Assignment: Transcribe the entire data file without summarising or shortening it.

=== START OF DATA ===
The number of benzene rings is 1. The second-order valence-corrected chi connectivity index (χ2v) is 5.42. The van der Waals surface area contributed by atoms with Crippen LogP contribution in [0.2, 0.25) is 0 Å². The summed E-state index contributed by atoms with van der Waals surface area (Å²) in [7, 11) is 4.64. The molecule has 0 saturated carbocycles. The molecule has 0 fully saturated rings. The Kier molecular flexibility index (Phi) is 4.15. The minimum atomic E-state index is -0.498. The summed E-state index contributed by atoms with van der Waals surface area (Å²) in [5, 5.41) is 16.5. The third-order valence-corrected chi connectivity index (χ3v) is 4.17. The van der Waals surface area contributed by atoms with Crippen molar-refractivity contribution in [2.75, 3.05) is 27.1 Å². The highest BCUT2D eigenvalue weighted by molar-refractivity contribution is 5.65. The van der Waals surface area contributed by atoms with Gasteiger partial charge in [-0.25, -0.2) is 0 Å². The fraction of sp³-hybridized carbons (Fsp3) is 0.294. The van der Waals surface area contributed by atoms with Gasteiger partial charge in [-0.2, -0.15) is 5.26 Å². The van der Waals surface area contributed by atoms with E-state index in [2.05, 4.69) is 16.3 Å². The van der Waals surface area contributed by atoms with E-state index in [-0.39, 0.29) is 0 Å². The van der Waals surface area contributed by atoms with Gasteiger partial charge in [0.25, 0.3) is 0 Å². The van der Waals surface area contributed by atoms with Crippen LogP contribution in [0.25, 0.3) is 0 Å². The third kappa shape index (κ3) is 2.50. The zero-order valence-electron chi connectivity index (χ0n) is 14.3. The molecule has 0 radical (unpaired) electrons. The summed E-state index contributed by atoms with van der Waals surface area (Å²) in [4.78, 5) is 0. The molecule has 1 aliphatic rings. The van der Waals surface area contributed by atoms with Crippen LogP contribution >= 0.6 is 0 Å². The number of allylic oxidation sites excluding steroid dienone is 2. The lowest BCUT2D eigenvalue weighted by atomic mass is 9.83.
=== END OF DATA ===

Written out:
The number of benzene rings is 1. The second-order valence-corrected chi connectivity index (χ2v) is 5.42. The van der Waals surface area contributed by atoms with Crippen LogP contribution in [0.2, 0.25) is 0 Å². The summed E-state index contributed by atoms with van der Waals surface area (Å²) in [7, 11) is 4.64. The molecule has 0 saturated carbocycles. The molecule has 0 fully saturated rings. The Kier molecular flexibility index (Phi) is 4.15. The minimum atomic E-state index is -0.498. The summed E-state index contributed by atoms with van der Waals surface area (Å²) in [5, 5.41) is 16.5. The third-order valence-corrected chi connectivity index (χ3v) is 4.17. The van der Waals surface area contributed by atoms with Crippen molar-refractivity contribution in [2.75, 3.05) is 27.1 Å². The highest BCUT2D eigenvalue weighted by molar-refractivity contribution is 5.65. The van der Waals surface area contributed by atoms with Gasteiger partial charge in [-0.25, -0.2) is 0 Å². The fraction of sp³-hybridized carbons (Fsp3) is 0.294. The van der Waals surface area contributed by atoms with Gasteiger partial charge in [-0.2, -0.15) is 5.26 Å². The van der Waals surface area contributed by atoms with E-state index in [2.05, 4.69) is 16.3 Å². The van der Waals surface area contributed by atoms with E-state index in [-0.39, 0.29) is 0 Å². The van der Waals surface area contributed by atoms with Gasteiger partial charge in [0.25, 0.3) is 0 Å². The van der Waals surface area contributed by atoms with Crippen LogP contribution in [0.25, 0.3) is 0 Å². The third kappa shape index (κ3) is 2.50. The zero-order valence-electron chi connectivity index (χ0n) is 14.3. The molecule has 0 radical (unpaired) electrons. The summed E-state index contributed by atoms with van der Waals surface area (Å²) in [4.78, 5) is 0. The molecule has 1 aliphatic rings. The van der Waals surface area contributed by atoms with Crippen LogP contribution >= 0.6 is 0 Å². The number of allylic oxidation sites excluding steroid dienone is 2. The lowest BCUT2D eigenvalue weighted by atomic mass is 9.83.